Citizen making waves

Took me a little while, but at last I’ve got round to looking at the Brand that gave me the Attesa, which I seem to recall I called the “ultimate”, and which to my regret I succumbed to a crazy bout of downsizing my collection and sold it on – yes – sold on!  Madness I know but with the proceeds managed to finance a vintage grail watch – so I’m happy enough (maybe!)

So what has piqued my interest again?  Well it’s the next generation Citizen F100 Satellite Wave GPS CC2006-53E, which is so Attesa like I’m surprised they didn’t just call it the Attesa Wave, but they didn’t, instead calling it after their Wave 100 technology the F100 Satellite.

Citizen Satellite Wave F100 Model: CC2006-61E

Citizen Satellite Wave F100
Model: CC2006-53E

But I can’t complain as this is one of those models that comes up every so often that hits the spot.   Citizen have managed to squeeze into one of the sleekest DLC (diamond like Carbon) faceted Titanium cases I’ve seen, all the updated components to make the world’s thinnest light-powered satellite synchronized watch there is.   It also receives satellite signals faster than any other model (3 seconds!) and keeps +/- 5 seconds per month accuracy anywhere on Earth.

The crystal is anti-reflective Sapphire and the case has a Water Resistance of 100m.  Citizen’s Eco-Drive (solar) means no battery issues ever and the Wave technology gives accuracy with it’s World wide Satellite Timekeeping System, covering a whopping 40 Time Zones.   The Seconds hand doubles as the indicating pointer for various functions (Month, Time Zone, Signal reception etc).  A Perpetual Calendar to 2100 and luminous hands and markers, a Light Level Indicator and a Power Reserve Indicator more or less rounds up the features.   The bracelet is Duratec coated Titanium and fits to small spring bars, so unfortunately is bespoke, but it IS an excellent and tapered Titanium one and if anything like my old Attesa, then I’m happy with that.

Ashampoo_Snap_2014.11.26_16h59m16s_015_But what I really like about this model is that they’ve managed to incorporate this technology behind a simple, clear and very easy to read dial and in my opinion superior to all competition – and as you well know by now this is a particular bugbear of mine.  Date is in a conventional Date aperture @3 and the sub dial @8 shows the Day, Power Reserve and Daylight Saving Time.  Previous incarnations of this technology tended to be oversize with dial clutter the likes of which even your Optometrist could not fix, no matter how many pairs of glasses he recommended!

Note that the watch is remarkably light weighing just 108 g and assisted by the hollowed out skeletal pushers.  It is also a slim case at just 12.4mm thick and 45.4mm wide (I’d swear this was my old Attesa) and it’s a delight to wear and looks great on the wrist.

It basically comes in 3 variations, two for mainstream sales and one Limited Edition, but my preference is as shown here – the 53E.

So another gift idea for Christmas?  or something that you might just drool after yourself – I know I could . . . . maybe this model is truly the “ultimate”.  Basically because you put it on and that’s it!  No battery changing, no time or date adjustments, no location time alterations, swim in it, slip a shirt over it and easily read it in the dark.

The price of the F100 Satellite Wave is just over £1000.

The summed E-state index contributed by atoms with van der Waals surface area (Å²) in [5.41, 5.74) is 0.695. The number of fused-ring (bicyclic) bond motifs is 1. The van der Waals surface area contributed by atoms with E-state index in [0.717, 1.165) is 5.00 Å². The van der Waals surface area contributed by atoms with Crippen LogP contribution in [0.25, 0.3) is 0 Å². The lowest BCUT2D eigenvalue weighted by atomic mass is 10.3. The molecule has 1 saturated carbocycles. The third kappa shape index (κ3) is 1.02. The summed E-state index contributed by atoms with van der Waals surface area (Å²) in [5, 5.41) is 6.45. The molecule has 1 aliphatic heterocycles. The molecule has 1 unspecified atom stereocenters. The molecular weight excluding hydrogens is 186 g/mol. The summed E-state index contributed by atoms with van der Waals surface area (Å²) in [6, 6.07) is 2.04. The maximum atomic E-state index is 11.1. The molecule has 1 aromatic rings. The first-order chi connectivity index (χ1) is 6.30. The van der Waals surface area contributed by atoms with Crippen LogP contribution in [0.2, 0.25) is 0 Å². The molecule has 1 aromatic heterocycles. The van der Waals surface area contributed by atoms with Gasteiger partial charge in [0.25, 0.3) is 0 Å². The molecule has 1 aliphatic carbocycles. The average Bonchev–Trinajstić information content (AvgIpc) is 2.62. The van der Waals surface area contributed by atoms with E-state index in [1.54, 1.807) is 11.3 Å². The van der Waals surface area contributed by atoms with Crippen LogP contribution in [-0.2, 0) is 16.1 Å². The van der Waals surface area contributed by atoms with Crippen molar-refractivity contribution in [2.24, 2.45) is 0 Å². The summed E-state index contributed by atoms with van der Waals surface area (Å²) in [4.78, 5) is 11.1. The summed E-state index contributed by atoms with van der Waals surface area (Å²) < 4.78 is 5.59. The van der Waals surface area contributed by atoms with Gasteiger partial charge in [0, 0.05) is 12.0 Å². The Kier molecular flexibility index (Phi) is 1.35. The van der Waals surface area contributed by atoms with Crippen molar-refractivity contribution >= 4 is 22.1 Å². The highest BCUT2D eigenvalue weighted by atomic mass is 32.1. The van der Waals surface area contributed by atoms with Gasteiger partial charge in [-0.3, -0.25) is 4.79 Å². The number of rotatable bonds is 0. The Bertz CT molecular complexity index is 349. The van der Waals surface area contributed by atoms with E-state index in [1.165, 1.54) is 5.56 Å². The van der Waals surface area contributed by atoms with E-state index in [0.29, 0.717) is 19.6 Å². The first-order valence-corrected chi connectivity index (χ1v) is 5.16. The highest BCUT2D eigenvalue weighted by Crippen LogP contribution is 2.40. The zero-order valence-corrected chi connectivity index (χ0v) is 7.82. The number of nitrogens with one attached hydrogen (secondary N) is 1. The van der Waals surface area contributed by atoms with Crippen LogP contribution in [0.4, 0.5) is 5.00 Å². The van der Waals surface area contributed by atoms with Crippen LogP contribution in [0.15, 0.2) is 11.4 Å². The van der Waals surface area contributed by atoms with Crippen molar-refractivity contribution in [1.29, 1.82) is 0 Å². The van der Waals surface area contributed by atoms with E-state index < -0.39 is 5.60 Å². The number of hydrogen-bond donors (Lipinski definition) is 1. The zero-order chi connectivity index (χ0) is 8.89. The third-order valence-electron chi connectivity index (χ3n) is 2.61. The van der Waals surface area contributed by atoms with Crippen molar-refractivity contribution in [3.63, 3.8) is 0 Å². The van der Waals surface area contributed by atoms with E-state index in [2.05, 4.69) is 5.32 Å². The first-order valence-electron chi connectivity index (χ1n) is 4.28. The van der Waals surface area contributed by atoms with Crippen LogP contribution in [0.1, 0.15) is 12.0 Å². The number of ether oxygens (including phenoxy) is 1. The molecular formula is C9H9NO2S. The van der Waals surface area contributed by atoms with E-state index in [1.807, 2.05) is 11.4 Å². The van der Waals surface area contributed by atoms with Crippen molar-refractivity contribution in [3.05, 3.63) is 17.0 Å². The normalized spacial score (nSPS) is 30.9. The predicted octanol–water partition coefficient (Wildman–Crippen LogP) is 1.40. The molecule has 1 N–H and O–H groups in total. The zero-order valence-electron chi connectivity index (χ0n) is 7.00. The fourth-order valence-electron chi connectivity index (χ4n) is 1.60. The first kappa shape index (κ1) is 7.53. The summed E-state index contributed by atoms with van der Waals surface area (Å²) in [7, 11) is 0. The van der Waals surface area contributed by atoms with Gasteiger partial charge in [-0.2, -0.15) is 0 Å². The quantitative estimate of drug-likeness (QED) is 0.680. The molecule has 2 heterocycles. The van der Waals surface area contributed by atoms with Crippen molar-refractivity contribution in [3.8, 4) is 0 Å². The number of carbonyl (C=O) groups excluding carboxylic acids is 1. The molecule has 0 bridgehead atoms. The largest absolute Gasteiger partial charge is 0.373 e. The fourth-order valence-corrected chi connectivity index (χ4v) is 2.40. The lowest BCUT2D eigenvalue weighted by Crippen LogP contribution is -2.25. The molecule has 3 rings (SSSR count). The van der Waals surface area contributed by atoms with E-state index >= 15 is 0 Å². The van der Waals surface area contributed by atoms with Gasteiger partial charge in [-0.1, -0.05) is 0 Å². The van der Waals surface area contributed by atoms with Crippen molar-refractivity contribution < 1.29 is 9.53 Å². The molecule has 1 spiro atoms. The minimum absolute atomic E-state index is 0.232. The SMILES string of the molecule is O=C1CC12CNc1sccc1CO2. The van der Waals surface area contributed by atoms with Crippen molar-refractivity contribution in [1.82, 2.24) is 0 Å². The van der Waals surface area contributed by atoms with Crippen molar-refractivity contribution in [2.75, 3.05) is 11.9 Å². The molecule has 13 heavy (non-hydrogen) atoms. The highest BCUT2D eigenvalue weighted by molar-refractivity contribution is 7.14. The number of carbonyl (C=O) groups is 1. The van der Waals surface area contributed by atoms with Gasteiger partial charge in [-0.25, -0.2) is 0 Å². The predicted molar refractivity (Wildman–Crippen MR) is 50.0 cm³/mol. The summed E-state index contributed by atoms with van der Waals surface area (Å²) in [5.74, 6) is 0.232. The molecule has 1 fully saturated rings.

There is of course competition in the GPS stakes, basically from Seiko, but the Citizen is generally smaller, sleeker and as far as the dial is concerned and regardless of Seiko version (they have a few) the Citizen is less cluttered in my opinion in use.  It should also be noted that the Citizen shown here does not automatically receive satellite signals, rather it is manually carried out.  And that’s fine by me as unless the watch is in a sky view position, such reception won’t happen anyway.  The Seiko model I compared it to, does receive automatically, though if unsuccessful for any reason, it will not attempt receive again automatically until the next day, so a manual receive would probably have to be done anyway.

However a word of caution
A collector might regard this as a milestone model, where Citizen  and indeed Seiko have refined the technology such to now produce fine GPS examples and that’s good.  But as a practical Time Zone watch, unless you really do travel all over the world and very often, it begs the question – and also as the only advantage over current Word Timer models is that you don’t have to know the time wherever you are – the watch will find that our during reception – so do they really represent value for money? 
For example I already have the Citizen A-T CB0020-09E with a neat World Time Zone feature (26 zones) which is incredibly easy to set (crown out, turn to city, crown in – job done), it also has Eco-Drive and it’s Radio Controlled.  So it’s a super simple to operate, wear and forget model, great world traveler and it cost me about a 1/4th of the F100 Satellite Wave.

Note – Remember technology comes at a price and not just cash wise – this is still a complicated watch and you will certainly have to read the instruction booklet when you first set up the watch.  Once done it’s pretty much plain sailing – but being a pessimistic sort of guy – don’t lose the booklet!  That’s all I’m saying . . . . . 😉 OK

But this video is absolutely the best! – as it makes everything very clear and better than any instruction booklet!  In fact it shows that Citizen have actually done a fine job in making the operation of the F100 about as simple as you could hope for.

And if I ever decided to buy this watch – I’d stick this video on my iPhone!  Oh yes!

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